Once I had settled my configuration woes it was easy to define the schema and load the database. I could browse the file system from II for my sample XML schema and documents.
Once my new schema was loaded I could also use II to query the database using XQL (XML Query Language). Tamino implements standard XQL with some additions, such as generic search capabilities, to retrieve data.
What surprised me was that I didn't have to log on to the database to perform these tasks, although I did have to connect to the database to work with Tamino Manager. I was obviously logged on to Windows NT, but most data management tools keep database and OS access rights separate. Creating separate access rights for the database is one tweak that Software AG could make to strengthen Tamino a bit and allay some security fears.
Tamino also provides a set of data management tools that lets you tune the configuration of each XML document according to specific load demands. For example, you can define indexes to boost data retrieval speed directly into the XML document definition.
Obviously, providing specific indexes of XML fields will make for a big performance advantage over XML documents stored in a relational database.
Pulling sources together
Another interesting feature is Tamino's capability of describing a composite data structure by assembling information from heterogeneous data sources. In fact, you can describe many different kinds of data content in XML notation, thus creating a uniform interface for various applications.
For example, you can create an XML structure using data from existing relational tables and XML documents. You can deepen the content of your relational data-bases, including such extras as multimedia data or transaction-spe-cific information, without changing the existing databases.
Your application will include only one data structure. But behind the scenes Tamino will retrieve the information from each data source and feed it to your code.
Another component, the X-Node, lets you map XML definitions to relational tables. From the Schema Editor interface, which you invoke from Tamino Manager or the Windows Program Menu, you can interactively modify XML data definitions and, when appropriate, link each field to a corresponding column in a relational table.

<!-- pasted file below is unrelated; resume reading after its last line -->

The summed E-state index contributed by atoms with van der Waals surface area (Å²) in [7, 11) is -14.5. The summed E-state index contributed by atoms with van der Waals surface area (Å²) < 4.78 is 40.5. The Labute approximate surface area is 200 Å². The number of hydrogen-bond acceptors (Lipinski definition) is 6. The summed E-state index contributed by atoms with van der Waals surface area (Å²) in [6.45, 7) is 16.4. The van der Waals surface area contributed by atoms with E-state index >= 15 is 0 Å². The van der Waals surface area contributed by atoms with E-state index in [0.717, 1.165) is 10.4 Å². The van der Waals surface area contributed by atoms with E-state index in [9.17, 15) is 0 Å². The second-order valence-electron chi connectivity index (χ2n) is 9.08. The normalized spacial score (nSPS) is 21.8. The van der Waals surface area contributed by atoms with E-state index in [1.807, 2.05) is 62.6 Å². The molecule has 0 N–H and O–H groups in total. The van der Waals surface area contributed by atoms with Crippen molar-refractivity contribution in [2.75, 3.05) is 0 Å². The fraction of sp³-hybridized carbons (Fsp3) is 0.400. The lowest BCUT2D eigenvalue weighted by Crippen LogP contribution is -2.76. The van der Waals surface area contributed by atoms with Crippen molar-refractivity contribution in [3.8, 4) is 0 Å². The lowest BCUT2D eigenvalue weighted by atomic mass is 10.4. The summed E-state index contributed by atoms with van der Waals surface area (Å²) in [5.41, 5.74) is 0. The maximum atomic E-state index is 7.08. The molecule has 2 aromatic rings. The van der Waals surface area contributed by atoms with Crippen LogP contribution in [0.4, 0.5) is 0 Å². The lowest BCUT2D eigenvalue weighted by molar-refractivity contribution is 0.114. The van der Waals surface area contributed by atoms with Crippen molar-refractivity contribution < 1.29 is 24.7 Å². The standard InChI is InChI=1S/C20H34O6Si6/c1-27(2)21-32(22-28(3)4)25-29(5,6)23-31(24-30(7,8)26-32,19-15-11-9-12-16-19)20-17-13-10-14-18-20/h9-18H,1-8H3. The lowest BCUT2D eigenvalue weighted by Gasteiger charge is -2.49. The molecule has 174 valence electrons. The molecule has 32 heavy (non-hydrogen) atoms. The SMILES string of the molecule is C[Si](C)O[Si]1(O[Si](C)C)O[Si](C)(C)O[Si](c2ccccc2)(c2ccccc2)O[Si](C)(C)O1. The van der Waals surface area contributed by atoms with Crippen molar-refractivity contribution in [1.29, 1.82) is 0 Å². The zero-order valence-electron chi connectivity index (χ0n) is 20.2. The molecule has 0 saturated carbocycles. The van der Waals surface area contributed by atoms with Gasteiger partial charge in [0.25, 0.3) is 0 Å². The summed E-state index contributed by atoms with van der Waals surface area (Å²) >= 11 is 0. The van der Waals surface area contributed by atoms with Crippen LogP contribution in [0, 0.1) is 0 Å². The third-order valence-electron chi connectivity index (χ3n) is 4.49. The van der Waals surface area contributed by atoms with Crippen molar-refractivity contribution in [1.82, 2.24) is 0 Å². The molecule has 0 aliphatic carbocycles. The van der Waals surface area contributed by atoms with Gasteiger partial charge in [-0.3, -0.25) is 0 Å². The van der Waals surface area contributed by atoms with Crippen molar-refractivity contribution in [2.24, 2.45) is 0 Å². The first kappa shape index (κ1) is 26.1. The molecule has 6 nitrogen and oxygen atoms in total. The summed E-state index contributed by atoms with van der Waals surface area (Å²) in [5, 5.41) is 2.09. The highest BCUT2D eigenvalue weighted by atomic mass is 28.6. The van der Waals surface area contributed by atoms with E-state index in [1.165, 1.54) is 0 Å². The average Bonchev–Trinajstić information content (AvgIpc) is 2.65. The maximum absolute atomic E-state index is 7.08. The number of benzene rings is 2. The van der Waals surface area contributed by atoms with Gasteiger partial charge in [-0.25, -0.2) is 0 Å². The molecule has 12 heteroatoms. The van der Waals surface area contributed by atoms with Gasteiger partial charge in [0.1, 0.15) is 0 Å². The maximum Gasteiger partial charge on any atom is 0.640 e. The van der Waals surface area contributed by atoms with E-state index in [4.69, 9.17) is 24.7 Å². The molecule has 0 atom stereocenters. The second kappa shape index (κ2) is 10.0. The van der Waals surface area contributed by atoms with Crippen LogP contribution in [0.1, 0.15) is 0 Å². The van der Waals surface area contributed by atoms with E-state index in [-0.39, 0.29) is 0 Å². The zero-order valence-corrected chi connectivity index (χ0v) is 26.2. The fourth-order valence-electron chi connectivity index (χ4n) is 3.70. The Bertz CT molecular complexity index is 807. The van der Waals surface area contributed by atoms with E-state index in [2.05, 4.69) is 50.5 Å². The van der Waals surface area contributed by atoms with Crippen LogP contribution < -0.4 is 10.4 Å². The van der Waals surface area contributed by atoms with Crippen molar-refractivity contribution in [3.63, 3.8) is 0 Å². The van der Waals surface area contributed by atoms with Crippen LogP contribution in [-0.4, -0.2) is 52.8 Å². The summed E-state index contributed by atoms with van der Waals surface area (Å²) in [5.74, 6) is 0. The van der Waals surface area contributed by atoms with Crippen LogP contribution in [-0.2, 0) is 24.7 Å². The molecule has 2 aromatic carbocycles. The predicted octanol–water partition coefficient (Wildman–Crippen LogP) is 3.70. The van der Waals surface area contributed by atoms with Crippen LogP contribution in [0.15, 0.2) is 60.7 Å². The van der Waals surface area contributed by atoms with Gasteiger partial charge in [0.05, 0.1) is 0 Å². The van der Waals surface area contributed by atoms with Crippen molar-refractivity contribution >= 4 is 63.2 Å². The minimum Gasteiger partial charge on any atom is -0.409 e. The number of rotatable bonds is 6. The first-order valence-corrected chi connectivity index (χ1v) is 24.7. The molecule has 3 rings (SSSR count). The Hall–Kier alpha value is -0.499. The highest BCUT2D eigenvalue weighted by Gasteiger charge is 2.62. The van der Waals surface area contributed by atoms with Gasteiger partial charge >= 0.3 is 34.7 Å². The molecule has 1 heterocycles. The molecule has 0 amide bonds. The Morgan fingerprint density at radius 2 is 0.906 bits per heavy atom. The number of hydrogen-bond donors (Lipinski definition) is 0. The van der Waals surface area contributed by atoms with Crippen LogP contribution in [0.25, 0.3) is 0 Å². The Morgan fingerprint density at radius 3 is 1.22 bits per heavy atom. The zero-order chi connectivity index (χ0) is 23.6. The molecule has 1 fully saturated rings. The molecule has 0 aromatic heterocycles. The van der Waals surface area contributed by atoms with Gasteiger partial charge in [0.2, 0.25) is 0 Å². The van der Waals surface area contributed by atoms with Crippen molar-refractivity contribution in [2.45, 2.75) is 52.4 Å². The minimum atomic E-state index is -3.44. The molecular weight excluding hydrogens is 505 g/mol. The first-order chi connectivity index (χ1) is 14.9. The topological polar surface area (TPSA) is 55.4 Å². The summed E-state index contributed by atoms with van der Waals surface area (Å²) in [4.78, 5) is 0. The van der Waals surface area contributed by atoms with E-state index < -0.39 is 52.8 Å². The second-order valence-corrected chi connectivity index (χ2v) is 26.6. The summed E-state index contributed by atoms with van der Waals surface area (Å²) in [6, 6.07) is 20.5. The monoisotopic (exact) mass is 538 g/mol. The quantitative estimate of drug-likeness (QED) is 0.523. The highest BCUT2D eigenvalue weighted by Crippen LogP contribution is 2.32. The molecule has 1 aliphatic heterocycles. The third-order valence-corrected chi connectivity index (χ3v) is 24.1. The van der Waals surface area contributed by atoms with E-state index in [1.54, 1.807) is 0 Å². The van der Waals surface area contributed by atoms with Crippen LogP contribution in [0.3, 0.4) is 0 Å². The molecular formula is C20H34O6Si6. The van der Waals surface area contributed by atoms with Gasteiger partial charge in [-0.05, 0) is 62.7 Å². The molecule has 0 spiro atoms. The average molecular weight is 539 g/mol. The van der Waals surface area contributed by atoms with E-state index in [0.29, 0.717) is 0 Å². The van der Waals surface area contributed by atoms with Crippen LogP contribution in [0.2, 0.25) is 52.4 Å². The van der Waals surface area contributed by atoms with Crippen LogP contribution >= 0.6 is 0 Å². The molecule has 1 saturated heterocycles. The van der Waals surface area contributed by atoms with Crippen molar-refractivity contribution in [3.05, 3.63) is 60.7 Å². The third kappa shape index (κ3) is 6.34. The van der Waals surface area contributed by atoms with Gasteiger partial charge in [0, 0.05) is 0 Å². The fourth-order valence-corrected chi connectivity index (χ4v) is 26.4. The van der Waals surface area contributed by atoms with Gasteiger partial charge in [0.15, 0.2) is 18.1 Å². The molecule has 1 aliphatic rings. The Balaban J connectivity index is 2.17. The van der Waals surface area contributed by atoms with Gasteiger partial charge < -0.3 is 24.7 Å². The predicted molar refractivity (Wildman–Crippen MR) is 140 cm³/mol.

This process takes a bit of effort, but once done you can access all your data under the common XML paradigm. These features improve the overall usability of your data and make it easier and less expensive to develop e-business appli-cations.
Even though Tamino offers a general catalog to describe its data, you're not limited to the catalog formats. As long as your XML documents are well-formed you can add new field definitions, thereby giving yourself greater flexibility to manage changes.
I reached the end of my first experience with Tamino with mixed feelings. The product clearly has tremendous potential for making XML a viable solution for e-business applications, and it's an exciting new entry into the database arena that companies should evaluate.
Still, I was slightly disappointed by some rough edges that could be smoothed in future releases. With a better, more friendly interface, Tamino would rank as an excellent product despite its steep $25,000-per-CPU price tag, which can easily be offset by shortened development cycles and improved XML data retrieval.
But until then, Software AG's Tamino can still give your diversified data a common XML look and feel, and its XML-specific database management features are currently unmatched.
Mario Apicella, a senior analyst for the InfoWorld Test Center, is a former programmer and database administrator. You can reach him at email@example.com.
Reconciling diverse data structures